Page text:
The Atlantic

As Good an Attorney General as We’re Likely to Get

William Barr’s statements raise serious questions, but he appears far more qualified than the other candidates that Trump reportedly considered for the post.
Source: Evan Vucci / AP

It is better to have an attorney general nominated by the president and confirmed by the Senate in an undoubtedly legal fashion than to have an acting attorney general serving in circumstances of dubious legality.

It is better to have an attorney general who is steeped in the traditions and culture of the Justice Department than to have an acting attorney general who is understood at the department to be operating as the “eyes and ears” of a president who is busily attacking the institution.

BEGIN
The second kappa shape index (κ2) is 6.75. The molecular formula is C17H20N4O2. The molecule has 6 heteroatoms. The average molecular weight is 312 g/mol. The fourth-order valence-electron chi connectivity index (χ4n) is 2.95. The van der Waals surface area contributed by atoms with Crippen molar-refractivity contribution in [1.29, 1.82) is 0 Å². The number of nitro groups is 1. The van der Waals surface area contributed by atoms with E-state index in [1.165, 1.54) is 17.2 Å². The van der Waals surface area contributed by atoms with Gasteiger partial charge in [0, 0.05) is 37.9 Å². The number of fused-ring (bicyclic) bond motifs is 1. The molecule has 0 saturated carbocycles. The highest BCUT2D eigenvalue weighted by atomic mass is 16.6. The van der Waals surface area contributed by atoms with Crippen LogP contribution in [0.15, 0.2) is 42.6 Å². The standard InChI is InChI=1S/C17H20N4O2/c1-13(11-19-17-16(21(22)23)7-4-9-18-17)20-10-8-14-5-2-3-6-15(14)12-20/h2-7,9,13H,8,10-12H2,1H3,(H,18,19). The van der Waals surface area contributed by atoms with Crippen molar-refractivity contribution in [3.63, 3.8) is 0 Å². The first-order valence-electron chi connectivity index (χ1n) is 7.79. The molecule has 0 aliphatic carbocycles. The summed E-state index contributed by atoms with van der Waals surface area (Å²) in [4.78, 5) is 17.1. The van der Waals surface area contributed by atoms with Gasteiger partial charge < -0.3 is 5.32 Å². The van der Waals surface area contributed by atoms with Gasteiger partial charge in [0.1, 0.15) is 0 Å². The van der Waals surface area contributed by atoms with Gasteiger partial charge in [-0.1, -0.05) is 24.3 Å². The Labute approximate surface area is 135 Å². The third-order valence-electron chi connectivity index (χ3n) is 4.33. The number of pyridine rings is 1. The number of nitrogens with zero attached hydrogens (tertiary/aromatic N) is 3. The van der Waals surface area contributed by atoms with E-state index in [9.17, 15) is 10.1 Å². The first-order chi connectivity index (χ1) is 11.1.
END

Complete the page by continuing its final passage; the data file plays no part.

It is better to have an attorney general who has run the department before and served with distinction in other senior roles within it than to have an acting attorney general whose experience is limited to a brief stint running a relatively sleepy U.S. Attorney’s Office, and an even briefer stint as the chief of staff to the attorney general.

[Read: Trump picks a Washington insider as his next attorney general]

And it is better to have an attorney general with a long-standing professional.

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